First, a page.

In Jennifer Aniston's career since Friends, she's been box office poison. Regardless of whether or not you like her or think she's any good acting, her films haven't done well at all. From Management to The Bounty Hunter to The Switch to the cream of the crap Just Go With It...she seems to be the common denominator in bad movies. That is until now.
So how did she overcome this streak. Well, she was smart enough to star in a black comedy with Kevin Spacey, Colin Farrell, Jason Bateman, Jason Sudeikis (NBC's SNL, Hall Pass) and the hilarious Charlie Day (FX's Always Sunny in Philadelphia, Going the Distance). That is a comedy dream team that anyone would be stupid to walk away from and they deliver on all angels.
What makes the film even better is that it's directed by Seth Gordon. Now you may not know his name but he's already made some incredible films. The reason why he's probably unknown is because his former films are documentaries namely Freakonomics and the absolutely amazing film The King of Kong. Plus he's one of the creative minds behind shows like The Office, Community and Parks and Recreation.
Gordon did the correct thing to do with an ensemble cast like this; he allowed them to do whatever they wanted. You can tell by the outtakes that pepper the end credits. Even Aniston is very funny as the sexually harassing dentist, although she's clearly the weakest link. The film is primarily Bateman, Sudeikis and Day doing a modern version of The Three Stooges as they bumble their way through a plot to kill each other's bosses. If you think that's a straight-up ripoff of Strangers on a Train, don't worry because it's called out on it in the actual movie by Jamie Foxx's character...who has a name I can't repeat in this review.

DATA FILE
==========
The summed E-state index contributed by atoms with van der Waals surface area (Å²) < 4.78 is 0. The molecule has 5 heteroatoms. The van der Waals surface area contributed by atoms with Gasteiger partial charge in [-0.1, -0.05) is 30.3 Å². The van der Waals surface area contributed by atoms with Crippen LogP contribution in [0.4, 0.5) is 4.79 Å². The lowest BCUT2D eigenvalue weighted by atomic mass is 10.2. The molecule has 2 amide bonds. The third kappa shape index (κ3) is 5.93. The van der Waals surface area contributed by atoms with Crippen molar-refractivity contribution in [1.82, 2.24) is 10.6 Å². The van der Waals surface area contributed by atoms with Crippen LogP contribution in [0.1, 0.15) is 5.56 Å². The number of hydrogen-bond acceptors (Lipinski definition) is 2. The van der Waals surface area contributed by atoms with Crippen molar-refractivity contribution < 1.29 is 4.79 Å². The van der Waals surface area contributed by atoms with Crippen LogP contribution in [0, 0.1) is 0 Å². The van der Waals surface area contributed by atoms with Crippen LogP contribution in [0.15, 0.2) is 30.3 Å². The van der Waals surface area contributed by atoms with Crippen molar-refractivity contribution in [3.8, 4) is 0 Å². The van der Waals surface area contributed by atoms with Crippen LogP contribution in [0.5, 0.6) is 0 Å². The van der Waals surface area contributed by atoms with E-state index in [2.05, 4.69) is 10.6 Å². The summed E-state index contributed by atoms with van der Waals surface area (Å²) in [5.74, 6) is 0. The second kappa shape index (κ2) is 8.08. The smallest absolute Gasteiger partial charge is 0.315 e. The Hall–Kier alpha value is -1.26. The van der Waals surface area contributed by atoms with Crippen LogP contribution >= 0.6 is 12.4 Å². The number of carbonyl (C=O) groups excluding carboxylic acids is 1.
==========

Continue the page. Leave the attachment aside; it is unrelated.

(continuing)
The first act of the film is clunky and weak. It sets up the characters in stilted dialogue and shows us the titular horrible bosses that are so horrible they come across as unbelievable. But luckily this doesn't last long and once we're in the throws of the film it gets very funny, very quickly. Horrible Bosses also does something that most comedies have a very hard time doing and that is to stay funny all the way up until the end. The way Hollywood comedies have been playing out is a really funny beginning, a good middle and a poor end. Horrible Bosses seems to be completely the other way around and it works very well for it.
There's a chance black comedy isn't your cup of tea or that Aniston's rapey, foul language is too "un-Rachel" for you. But if you heed the R rating and enjoy fast, improvised acting that also keeps you in a state of suspense, this is THE summer comedy for you since it's anything BUT horrible.
Horrible Bosses (Rated R)
Gavin Grade: A-